Eleanor Rigby – Enoch Light And The Light Brigade (Project 3, 1969)

Taken from his legendary (well, with certain genre enthusiasts at least) ‘Easy Listening On The Moon’ album Spaced Out, this rip-roaring loungetastic speaker-to-speaker rampage through the tale of the woman who was buried along with her name whips up the tempo and overdoes it with the battling brass and fuzz guitar in truly alarming Theme From The Money Programme fashion, lending the impression that she’d at least been to a bloody good party before rocking up at Father Mackenzie’s joint.

We Can Work It Out/Hey Jude – Killer Watts (Pye Golden Hour, 1974)

In the early seventies, the dreaded synthesiser wasn’t just an Exciting Musical Instrument Of Tomorrow but an actual selling point in its own right, and record shops were practically groaning under the weight of Moog-demonstrating budget price albums. It was pretty much a legal requirement for them to feature at least one Beatles cover, and Killer Watts and his ‘many’ Moogs – which sound suspiciously similar to one multi-tracked Moog – raises the bar with this unlikely medley of two Fab hits that had never been seen in the same room at the same time before, complete with a Pipkins-at-the-disco funky rhythm and ridiculous zapping and space storm noises. This might actually be Carnival Of Light for all that anyone knows.

Tomorrow Never Knows – The Mirage (Philips, 1966)

Hits proved elusive for this highly-touted Saturday Club-friendly bunch of pop hopefuls, but they gave it their best shot with this ambitious take on a song that even The Beatles apparently didn’t dare to release as a single, swapping megaphones for close harmonies and replacing a small army of backward tape loops with a huge echoey piano. Inspired by The Tibetan Book Of Herman’s Hermits, apparently.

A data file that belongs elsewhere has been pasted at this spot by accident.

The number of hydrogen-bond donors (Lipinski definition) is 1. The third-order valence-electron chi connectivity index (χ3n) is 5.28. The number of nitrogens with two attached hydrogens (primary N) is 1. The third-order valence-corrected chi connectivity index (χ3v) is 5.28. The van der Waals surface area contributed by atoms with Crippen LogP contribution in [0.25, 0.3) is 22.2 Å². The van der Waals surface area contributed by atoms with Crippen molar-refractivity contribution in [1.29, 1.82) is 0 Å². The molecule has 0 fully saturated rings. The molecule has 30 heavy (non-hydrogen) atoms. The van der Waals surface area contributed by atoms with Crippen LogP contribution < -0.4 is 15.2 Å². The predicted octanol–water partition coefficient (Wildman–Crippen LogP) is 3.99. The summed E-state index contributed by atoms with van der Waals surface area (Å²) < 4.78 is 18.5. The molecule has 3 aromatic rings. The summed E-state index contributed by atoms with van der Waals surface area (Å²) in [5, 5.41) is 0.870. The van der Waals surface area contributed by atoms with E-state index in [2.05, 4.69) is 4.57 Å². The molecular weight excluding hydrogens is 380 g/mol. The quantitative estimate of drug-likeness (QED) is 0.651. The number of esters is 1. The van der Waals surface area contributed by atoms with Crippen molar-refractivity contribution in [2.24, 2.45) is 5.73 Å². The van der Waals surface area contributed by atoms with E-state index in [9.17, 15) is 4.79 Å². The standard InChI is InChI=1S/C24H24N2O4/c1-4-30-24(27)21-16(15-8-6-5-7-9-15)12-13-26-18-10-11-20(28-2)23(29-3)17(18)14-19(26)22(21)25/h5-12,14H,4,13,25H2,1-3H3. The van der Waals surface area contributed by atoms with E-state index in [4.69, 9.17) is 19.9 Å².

Norwegian Wood (This Bird Has Flown) – The London Jazz Four (Polydor, 1966)

The hip jazz community were as fond of messing around with sitars and backward tape loops as The Beatles, but the London Jazz Four preferred a more straightforward ‘modern jazz’ approach, which makes it ever so slightly puzzling that they recorded an album’s worth of covers of The Beatles at their most intensively experimental. Here, John Lennon’s tale of being annoyed because a girl wouldn’t ‘do’ him is shorn of all sitar droning and becomes a frug-friendly vibraphone workout of the sort that would sound at home in a ‘beat club’ scene in a sixties big screen Brit-thriller. Isn’t it good? Yes indeed it is.

The London Jazz Four - Take A New Look At The Beatles (Polydor, 1967).

Buy A Book!

You can find a huge feature on the legendary unreleased Beatles track Carnival Of Light in my book Can’t Help Thinking About Me, a collection of columns and features with a personal twist. Can’t Help Thinking About Me is available in paperback here or from the Kindle Store here.

Further Reading

Meet The Mono Beatles! is a feature looking a Capitol Records’ eccentric approach to launching the Fab Four in America, and how their albums were slightly yet significantly different for Stateside listeners; you can find it here.

Further Listening

You can hear me talking to Chris Shaw about my love of the Yellow Submarine album – and the side given over to George Martin’s soundtrack in particular – here.

© Tim Worthington.
Please don’t copy this only with more italics and exclamation marks.